Quote:

Originally Posted by maddalena (Post 277814)
Will this take into account the pressure jump at the fan interface?

Even it is not included explictly it should be predicted correctly. Having non-zero velocities in your domain will always cause a pressure gradient. Therefore you should find a pressure difference between inlet and outlet being exactly that one to be imposed by your fan in reality.

maddalena October 5, 2010 03:58

Quote:

Originally Posted by herbert (Post 277816)
Therefore you should find a pressure difference between inlet and outlet being exactly that one to be imposed by your fan in reality.

Or is that the (total) pressure jump that the fan should assure to have the flow moving? Thus the (total) pressure losses due to the system?
Thus you suggest:
  • fanOutlet = domain inlet
    • U: flowRateInletVelocity
    • p: zeroGradient
  • fanInlet = domain outlet
    • U: directMappedFixedValue, setAverage: massFlowRate/Area
    • p: fixedValue, p = 0

Is that right? What about epsilon and k?

mad

herbert October 5, 2010 04:22

I'd would do it vice versa:
  • fanOutlet = domain inlet
    • U: directMappedFixedValue, setAverage: massFlowRate/Area
    • p: zeroGradient
  • fanInlet = domain outlet
    • U: zeroGradient
    • p: zeroGradient (+ pRefCell close to the outlet)

Quote:

Originally Posted by maddalena (Post 277819)
What about epsilon and k?

Good question! ;) Discussion needed! I don't think it will be the constant over the fan, but at the moment I have no better idea. (If it was constant you could use directMapped again).

Regards,
Stefan

robingilbert October 5, 2010 04:26

that looks better. like maddelena asked, what abt k and epsilon?? and for my simulation i also have Temperature field. any suggestions on that??

maddalena October 5, 2010 04:31

Quote:

Originally Posted by herbert (Post 277822)
I'd would do it vice versa

Ok, perfect, I will try this one. What about the boundary file? Is this ok?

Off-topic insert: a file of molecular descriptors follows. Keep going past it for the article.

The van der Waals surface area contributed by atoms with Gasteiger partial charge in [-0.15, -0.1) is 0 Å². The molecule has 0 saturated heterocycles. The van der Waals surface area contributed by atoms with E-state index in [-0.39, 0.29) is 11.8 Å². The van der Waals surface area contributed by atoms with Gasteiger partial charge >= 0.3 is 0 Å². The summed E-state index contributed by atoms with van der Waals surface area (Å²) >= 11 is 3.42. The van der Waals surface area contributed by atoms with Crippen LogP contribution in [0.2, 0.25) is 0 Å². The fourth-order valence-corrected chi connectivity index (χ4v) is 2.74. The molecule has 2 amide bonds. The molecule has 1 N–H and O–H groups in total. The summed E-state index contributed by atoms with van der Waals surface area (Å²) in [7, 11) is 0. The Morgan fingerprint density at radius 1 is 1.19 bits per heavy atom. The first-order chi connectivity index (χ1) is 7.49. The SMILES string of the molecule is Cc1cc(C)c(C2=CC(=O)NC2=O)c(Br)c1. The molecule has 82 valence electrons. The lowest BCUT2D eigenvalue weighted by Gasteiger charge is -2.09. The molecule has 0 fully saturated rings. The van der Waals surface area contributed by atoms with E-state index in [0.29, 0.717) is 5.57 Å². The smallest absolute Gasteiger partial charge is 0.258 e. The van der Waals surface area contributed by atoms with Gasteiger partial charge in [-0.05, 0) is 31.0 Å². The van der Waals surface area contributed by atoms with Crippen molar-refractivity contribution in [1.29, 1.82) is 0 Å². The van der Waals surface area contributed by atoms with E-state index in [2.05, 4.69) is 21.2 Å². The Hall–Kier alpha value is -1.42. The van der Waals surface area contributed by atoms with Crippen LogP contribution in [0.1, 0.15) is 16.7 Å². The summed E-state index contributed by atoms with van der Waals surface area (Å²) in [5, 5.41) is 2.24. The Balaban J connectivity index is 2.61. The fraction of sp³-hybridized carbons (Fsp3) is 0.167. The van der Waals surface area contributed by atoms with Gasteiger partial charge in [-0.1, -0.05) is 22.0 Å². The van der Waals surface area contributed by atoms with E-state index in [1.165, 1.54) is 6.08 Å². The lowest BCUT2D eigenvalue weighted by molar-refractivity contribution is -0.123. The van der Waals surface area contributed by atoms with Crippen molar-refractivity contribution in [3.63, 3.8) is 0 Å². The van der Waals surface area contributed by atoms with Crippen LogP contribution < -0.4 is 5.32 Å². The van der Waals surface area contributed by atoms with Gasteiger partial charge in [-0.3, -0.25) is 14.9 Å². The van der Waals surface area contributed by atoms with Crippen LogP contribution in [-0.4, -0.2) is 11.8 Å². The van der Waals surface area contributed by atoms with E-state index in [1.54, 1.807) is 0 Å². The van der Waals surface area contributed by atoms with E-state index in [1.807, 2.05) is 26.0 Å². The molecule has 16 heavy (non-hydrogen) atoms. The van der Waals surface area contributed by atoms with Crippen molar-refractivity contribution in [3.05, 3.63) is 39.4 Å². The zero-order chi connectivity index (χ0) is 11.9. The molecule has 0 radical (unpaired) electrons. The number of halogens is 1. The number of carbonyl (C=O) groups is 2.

Code:

outletFan
    {
        type directMappedPatch;
        nFaces xx;
        startFace xx;
        sampleMode      nearestPatchFace;
        samplePatch    inletFan;
        offset          ( 0.0025 0 0 );
}
    inletFan
    {
        type patch;
        nFaces xx;
        startFace xx;
}

Quote:

Originally Posted by herbert (Post 277822)
Good question! ;) Discussion needed

What about using:
  • fanOutlet = domain inlet
    • U: directMappedFixedValue, setAverage: massFlowRate/Area
    • p: zeroGradient
    • epsilon, k: fixedValue $internalField
  • fanInlet = domain outlet
    • U: zeroGradient
    • p: zeroGradient (+ pRefCell close to the outlet)
    • epsilon, k: inletOutlet
However, k and epsilon will be not coupled...

Thanks for your time!

mad

robingilbert October 5, 2010 04:36

guys one more thing.... isnt there a way to modify the channelFoam to get constant flow rate across the required domain? just a thought. i tried but dint work out. maybe if someone with a better understanding can give a hint?

maddalena October 5, 2010 04:37

One more question:
This is my 0/U:
Code:

    outletFan
    {
        type            directMappedFixedValue;
        value          uniform (1.42 0 0);
        setAverage      true;
        average        (1.42 0 0);
    }

Will the value field be used or is that only a placeholder?
I do not like to fix my fan velocity, since it will affect the velocity field inside my domain as well, while it should be calculated by the solver!

herbert October 5, 2010 05:56

Quote:

Originally Posted by maddalena (Post 277828)
[...] is that only a placeholder?

Yes. It is not used as a boundary condition.

maddalena October 5, 2010 06:08

Stefan, can you comment on this?
Quote:

Originally Posted by maddalena (Post 277826)
outletFan
{
type directMappedPatch;
nFaces xx;
startFace xx;
sampleMode nearestPatchFace;
samplePatch inletFan;
offset ( 0.0025 0 0 );
}
inletFan
{
type patch;
nFaces xx;
startFace xx;
}

I am getting the following error:
Code:

--> FOAM FATAL ERROR:

    gradientInternalCoeffs cannot be called for a genericFvPatchField (actual type directMappedFixedValue)
    on patch outletFan of field U in file "blabla/0/U"
    You are probably trying to solve for a field with a generic boundary condition.

I guess I am missing something...

mad